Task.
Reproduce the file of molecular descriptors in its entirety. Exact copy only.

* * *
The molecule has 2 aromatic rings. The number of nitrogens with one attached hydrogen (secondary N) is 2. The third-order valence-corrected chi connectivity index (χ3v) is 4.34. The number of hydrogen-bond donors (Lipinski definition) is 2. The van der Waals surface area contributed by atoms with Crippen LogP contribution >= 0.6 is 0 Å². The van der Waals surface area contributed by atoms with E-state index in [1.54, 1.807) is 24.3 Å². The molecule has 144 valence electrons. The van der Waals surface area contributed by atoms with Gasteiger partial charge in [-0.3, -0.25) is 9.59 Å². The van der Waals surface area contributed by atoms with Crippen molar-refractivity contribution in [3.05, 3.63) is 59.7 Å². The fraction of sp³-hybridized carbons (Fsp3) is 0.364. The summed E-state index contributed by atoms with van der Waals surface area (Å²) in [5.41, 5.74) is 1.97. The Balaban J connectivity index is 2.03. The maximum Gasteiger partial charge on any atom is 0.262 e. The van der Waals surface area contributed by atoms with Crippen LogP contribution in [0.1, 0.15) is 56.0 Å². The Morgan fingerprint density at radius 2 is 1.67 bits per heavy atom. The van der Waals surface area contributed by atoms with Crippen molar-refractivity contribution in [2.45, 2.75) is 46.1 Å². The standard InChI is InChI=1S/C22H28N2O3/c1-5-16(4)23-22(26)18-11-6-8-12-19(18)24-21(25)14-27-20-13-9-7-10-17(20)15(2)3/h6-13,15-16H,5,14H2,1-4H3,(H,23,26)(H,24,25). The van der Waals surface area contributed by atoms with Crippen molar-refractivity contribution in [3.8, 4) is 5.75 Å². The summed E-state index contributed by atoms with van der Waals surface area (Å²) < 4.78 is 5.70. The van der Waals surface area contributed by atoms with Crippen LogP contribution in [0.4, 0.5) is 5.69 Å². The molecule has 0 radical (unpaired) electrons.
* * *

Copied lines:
The molecule has 2 aromatic rings. The number of nitrogens with one attached hydrogen (secondary N) is 2. The third-order valence-corrected chi connectivity index (χ3v) is 4.34. The number of hydrogen-bond donors (Lipinski definition) is 2. The van der Waals surface area contributed by atoms with Crippen LogP contribution >= 0.6 is 0 Å². The van der Waals surface area contributed by atoms with E-state index in [1.54, 1.807) is 24.3 Å². The molecule has 144 valence electrons. The van der Waals surface area contributed by atoms with Gasteiger partial charge in [-0.3, -0.25) is 9.59 Å². The van der Waals surface area contributed by atoms with Crippen molar-refractivity contribution in [3.05, 3.63) is 59.7 Å². The fraction of sp³-hybridized carbons (Fsp3) is 0.364. The summed E-state index contributed by atoms with van der Waals surface area (Å²) in [5.41, 5.74) is 1.97. The Balaban J connectivity index is 2.03. The maximum Gasteiger partial charge on any atom is 0.262 e. The van der Waals surface area contributed by atoms with Crippen LogP contribution in [0.1, 0.15) is 56.0 Å². The Morgan fingerprint density at radius 2 is 1.67 bits per heavy atom. The van der Waals surface area contributed by atoms with Crippen molar-refractivity contribution in [2.45, 2.75) is 46.1 Å². The standard InChI is InChI=1S/C22H28N2O3/c1-5-16(4)23-22(26)18-11-6-8-12-19(18)24-21(25)14-27-20-13-9-7-10-17(20)15(2)3/h6-13,15-16H,5,14H2,1-4H3,(H,23,26)(H,24,25). The van der Waals surface area contributed by atoms with Crippen molar-refractivity contribution in [3.8, 4) is 5.75 Å². The summed E-state index contributed by atoms with van der Waals surface area (Å²) < 4.78 is 5.70. The van der Waals surface area contributed by atoms with Crippen LogP contribution in [0.4, 0.5) is 5.69 Å². The molecule has 0 radical (unpaired) electrons.